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Energy’s Latest Target: Women

By Alan Neuhauser

After two decades changing diapers, nanny Shelly Alexander was ready for a change herself.

“I wanted a job I could use my brain for,” says Alexander, who lives in Spring Valley in northeast Pennsylvania. “I had a great job, but I had no retirement, I had no benefits. It was just time.”

She tried working for a local gym. She made meal plans for friends, flirting with the idea of becoming a dietitian. But at age 40, four years of college to get the degree she’d need for that job held little appeal. Plus, in the past decade, a far more lucrative opportunity had moved into the area: hydraulic fracturing.

Fracking and horizontal drilling have unleashed an energy extravaganza in the Midwest and mid-Atlantic. American and international energy companies are churning out billions of barrels of oil and gas and attracting thousands of workers eager for entry-level paychecks of $50,000 to $60,000. In fact, in boom states like North Dakota, demand for workers is outstripping supply, as jobs remain unfilled for lack of qualified workers.

“We need more women, more workers,” says Randy Pacheco, dean of the San Juan College School of Energy in New Mexico. “The energy companies want to hire them. Whether it’s Chevron or BP or Conoco, they’re looking for them. They’re just looking for responsible, hardworking people.”

Regional colleges in boom towns from Pennsylvania to New Mexico have launched one-year certificate and two-year associate programs to train workers – with students’ educations often underwritten by the very energy companies that hope to hire them.

“A lot of the companies are struggling to field a workforce,” says Rick Marquardt, executive director of Lackawanna College’s School of Petroleum and Natural Gas, which opened in Dimock, Pennsylvania, the heart of the country’s fracking boom. “We get calls for interviews from [energy] companies in Pittsburgh, Houston.”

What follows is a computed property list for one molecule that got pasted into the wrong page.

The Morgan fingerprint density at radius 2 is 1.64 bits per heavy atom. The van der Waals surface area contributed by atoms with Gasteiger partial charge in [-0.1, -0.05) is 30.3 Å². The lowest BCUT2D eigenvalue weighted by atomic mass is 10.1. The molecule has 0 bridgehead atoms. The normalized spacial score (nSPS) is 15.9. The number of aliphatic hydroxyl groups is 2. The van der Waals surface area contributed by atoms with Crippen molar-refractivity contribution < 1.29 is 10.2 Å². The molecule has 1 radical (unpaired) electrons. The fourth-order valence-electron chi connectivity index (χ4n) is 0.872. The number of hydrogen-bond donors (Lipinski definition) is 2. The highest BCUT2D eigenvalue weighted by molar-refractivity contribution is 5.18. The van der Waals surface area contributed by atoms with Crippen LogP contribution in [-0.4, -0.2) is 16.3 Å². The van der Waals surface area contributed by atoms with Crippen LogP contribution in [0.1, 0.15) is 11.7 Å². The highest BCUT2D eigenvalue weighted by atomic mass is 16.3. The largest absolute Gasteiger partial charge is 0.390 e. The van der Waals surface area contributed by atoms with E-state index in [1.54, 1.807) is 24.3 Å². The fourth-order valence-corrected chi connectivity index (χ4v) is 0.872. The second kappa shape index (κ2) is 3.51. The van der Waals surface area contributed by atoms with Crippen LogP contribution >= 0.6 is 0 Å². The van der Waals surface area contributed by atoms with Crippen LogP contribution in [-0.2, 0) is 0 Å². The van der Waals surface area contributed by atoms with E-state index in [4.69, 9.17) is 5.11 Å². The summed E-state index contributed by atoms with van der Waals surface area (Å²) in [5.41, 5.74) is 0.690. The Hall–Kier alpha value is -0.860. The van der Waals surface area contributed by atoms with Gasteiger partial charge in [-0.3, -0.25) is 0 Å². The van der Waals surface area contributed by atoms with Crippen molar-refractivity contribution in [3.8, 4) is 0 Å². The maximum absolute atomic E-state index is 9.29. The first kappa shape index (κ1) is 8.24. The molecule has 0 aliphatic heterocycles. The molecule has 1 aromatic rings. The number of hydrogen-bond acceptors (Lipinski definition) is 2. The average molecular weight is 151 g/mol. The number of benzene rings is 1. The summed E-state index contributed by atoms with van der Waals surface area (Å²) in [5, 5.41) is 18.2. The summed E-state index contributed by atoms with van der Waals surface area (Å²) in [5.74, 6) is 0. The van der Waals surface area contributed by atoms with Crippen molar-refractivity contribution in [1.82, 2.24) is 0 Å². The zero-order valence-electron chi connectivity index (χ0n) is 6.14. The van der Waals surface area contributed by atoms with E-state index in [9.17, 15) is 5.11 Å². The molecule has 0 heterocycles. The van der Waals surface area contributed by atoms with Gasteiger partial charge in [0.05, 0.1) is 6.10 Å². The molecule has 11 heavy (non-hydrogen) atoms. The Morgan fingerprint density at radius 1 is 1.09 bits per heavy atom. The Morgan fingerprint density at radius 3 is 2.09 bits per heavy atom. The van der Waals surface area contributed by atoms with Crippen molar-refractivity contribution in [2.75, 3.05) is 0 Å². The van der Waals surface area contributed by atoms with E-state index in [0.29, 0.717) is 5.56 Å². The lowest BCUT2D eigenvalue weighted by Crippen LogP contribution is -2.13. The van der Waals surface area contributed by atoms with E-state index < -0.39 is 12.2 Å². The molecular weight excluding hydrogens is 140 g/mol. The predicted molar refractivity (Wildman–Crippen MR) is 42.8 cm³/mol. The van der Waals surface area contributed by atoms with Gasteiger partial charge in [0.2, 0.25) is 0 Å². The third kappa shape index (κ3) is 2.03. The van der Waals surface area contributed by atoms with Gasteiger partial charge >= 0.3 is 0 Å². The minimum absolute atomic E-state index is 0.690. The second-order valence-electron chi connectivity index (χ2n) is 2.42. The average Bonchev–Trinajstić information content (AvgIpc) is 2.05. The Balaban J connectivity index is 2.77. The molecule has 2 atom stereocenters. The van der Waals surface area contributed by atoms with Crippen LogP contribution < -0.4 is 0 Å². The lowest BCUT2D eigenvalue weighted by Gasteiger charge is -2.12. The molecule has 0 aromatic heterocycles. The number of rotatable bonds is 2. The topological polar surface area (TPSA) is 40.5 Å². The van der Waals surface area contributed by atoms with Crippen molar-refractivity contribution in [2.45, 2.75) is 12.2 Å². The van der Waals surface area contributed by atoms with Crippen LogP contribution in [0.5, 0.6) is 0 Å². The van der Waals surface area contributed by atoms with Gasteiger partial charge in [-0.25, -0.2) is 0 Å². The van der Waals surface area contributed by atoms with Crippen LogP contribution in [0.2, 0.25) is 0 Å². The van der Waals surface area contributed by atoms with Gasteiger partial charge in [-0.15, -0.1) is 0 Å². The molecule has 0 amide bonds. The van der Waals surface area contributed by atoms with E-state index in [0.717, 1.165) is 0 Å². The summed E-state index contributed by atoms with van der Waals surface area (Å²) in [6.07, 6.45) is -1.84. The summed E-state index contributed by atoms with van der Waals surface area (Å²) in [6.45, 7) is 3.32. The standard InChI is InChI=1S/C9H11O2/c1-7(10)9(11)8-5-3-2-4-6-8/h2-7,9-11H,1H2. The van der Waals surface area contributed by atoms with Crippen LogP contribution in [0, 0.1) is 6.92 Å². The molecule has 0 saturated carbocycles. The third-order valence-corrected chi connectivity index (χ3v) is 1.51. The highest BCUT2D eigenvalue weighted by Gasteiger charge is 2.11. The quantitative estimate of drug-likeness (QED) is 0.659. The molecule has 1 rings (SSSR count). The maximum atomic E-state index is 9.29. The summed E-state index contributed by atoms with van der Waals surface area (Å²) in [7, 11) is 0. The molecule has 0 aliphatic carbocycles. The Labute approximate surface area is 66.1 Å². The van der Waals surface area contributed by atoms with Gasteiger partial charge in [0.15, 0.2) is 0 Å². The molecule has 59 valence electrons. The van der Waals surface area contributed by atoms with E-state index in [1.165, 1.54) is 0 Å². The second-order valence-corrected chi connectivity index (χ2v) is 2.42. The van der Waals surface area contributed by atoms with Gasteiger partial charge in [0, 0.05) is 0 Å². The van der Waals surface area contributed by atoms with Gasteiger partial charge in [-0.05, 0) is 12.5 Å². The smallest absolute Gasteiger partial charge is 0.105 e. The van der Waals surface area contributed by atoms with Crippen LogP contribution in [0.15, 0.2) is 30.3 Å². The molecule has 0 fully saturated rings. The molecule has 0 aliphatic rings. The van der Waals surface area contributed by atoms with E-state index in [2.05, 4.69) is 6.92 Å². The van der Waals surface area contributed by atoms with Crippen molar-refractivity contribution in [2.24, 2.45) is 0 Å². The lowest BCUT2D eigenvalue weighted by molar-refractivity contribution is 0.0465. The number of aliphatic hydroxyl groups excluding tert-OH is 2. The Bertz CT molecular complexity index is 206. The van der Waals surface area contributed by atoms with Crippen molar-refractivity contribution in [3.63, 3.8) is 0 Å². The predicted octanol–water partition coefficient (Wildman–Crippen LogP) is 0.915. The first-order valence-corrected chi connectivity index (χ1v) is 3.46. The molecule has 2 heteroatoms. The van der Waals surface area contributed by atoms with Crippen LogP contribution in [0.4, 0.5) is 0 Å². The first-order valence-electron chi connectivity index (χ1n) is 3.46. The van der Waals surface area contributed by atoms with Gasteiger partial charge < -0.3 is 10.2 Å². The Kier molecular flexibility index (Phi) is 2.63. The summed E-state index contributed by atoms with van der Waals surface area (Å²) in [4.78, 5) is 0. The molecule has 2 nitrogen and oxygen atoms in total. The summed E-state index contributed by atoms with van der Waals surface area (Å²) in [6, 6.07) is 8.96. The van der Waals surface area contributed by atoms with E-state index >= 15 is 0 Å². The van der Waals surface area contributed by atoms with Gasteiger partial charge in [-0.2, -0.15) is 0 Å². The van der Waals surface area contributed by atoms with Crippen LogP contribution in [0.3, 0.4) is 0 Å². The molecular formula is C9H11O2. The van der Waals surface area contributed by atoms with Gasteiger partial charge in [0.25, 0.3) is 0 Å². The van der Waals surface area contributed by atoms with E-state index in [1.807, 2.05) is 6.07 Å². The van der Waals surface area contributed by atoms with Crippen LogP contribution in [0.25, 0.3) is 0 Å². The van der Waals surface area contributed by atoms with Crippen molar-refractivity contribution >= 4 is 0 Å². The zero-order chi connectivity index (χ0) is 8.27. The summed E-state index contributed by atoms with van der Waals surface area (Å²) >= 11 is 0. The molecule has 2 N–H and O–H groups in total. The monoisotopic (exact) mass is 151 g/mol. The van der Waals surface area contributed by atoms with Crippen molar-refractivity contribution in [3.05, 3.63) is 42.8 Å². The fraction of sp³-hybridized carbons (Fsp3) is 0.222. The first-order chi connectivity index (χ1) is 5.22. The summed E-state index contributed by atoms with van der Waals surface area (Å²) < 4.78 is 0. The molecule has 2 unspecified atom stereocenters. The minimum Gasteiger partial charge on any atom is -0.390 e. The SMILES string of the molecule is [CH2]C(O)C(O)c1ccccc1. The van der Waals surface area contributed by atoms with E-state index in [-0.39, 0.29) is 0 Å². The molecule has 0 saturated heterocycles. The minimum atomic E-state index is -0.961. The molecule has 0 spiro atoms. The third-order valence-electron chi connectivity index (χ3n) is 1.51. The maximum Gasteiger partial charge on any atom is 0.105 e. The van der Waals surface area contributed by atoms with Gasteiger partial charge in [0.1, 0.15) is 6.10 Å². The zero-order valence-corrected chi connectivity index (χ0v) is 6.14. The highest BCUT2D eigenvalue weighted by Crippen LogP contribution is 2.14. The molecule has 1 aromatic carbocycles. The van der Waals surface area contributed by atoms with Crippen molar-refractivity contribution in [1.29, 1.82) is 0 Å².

The reason, he says: “When our students come out, they’re ready to work.”

That sounded just fine to Alexander, who heard about the program through a friend last year. Within months, she’d bought herself steel-toed boots, a pink hard hat, and begun driving 90 minutes, each way, to Lackawanna’s campus three times a week to earn an associate’s degree in Petroleum and Natural Gas Measurement, one of four programs offered by the School of Petroleum and Natural Gas.

“I’m going to do something men do, and I’m going to do it better,” she says. “That’s what I’ve done my whole life.”

Alexander is one of 18 women enrolled at the School of Petroleum and Natural Gas, and the only woman enrolled in her particular program. All told, women make up 14 percent of the 129 students at the school. About 12 percent of the student body are minorities, mostly Latinos and Southeast Asians.

For $12,800 in tuition a year, they’ll spend two years immersed in the theories and science of oil and gas drilling, gaining the skills they need to work at fracking and drilling sites as well tenders, compression engineers, mud trackers and more. The goal is to produce workers, not analysts: Just about every student lands a summer internship at a fracking or drill site, and the job placement rate upon graduation is about 90 percent.

“It’s all science: physics, math computers,” Marquedt says. “We fill that gap between all the vo-tech schools and the four-year programs. We’re not interested in teaching them how to derive an equation.”

What they are interested in, though, is attracting more women to the program.

Geared toward an industry where the dorms are known as man-camps, and where the signing bonuses or other perks can include new pickup trucks – where most of the jobs, in other words, are overwhelmingly held by men – it’s a daunting challenge. A March 2014 study commissioned by the American Petroleum Institute, a trade group representing the oil and natural gas industry, found that women make up 19 percent of the workers in the oil and gas and petrochemical sectors. Women account for nearly half the country’s workforce overall.

On drilling rigs, production wells and fracking sites, that share sinks to about 15 percent, and the number is actually expected to keep falling.